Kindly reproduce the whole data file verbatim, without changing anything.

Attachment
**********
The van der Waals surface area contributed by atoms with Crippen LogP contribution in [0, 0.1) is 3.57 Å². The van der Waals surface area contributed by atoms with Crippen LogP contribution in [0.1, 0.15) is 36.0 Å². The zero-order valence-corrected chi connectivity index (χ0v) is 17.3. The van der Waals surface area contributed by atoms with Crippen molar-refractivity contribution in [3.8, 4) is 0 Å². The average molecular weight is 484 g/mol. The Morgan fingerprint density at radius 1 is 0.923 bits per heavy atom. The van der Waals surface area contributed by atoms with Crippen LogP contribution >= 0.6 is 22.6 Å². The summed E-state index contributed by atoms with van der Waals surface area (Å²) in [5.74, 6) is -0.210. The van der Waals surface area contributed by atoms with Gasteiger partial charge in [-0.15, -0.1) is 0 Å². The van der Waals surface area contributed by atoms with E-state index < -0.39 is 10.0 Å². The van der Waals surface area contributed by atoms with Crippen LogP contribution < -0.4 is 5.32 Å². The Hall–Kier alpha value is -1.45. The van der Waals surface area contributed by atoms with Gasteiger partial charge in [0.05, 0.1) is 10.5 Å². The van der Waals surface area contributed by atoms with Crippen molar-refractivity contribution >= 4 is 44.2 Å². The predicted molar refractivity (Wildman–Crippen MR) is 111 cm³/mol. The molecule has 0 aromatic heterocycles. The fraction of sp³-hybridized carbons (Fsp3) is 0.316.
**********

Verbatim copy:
The van der Waals surface area contributed by atoms with Crippen LogP contribution in [0, 0.1) is 3.57 Å². The van der Waals surface area contributed by atoms with Crippen LogP contribution in [0.1, 0.15) is 36.0 Å². The zero-order valence-corrected chi connectivity index (χ0v) is 17.3. The van der Waals surface area contributed by atoms with Crippen molar-refractivity contribution in [3.8, 4) is 0 Å². The average molecular weight is 484 g/mol. The Morgan fingerprint density at radius 1 is 0.923 bits per heavy atom. The van der Waals surface area contributed by atoms with Crippen LogP contribution >= 0.6 is 22.6 Å². The summed E-state index contributed by atoms with van der Waals surface area (Å²) in [5.74, 6) is -0.210. The van der Waals surface area contributed by atoms with Gasteiger partial charge in [-0.15, -0.1) is 0 Å². The van der Waals surface area contributed by atoms with E-state index < -0.39 is 10.0 Å². The van der Waals surface area contributed by atoms with Crippen LogP contribution < -0.4 is 5.32 Å². The Hall–Kier alpha value is -1.45. The van der Waals surface area contributed by atoms with Gasteiger partial charge in [0.05, 0.1) is 10.5 Å². The van der Waals surface area contributed by atoms with Crippen molar-refractivity contribution >= 4 is 44.2 Å². The predicted molar refractivity (Wildman–Crippen MR) is 111 cm³/mol. The molecule has 0 aromatic heterocycles. The fraction of sp³-hybridized carbons (Fsp3) is 0.316.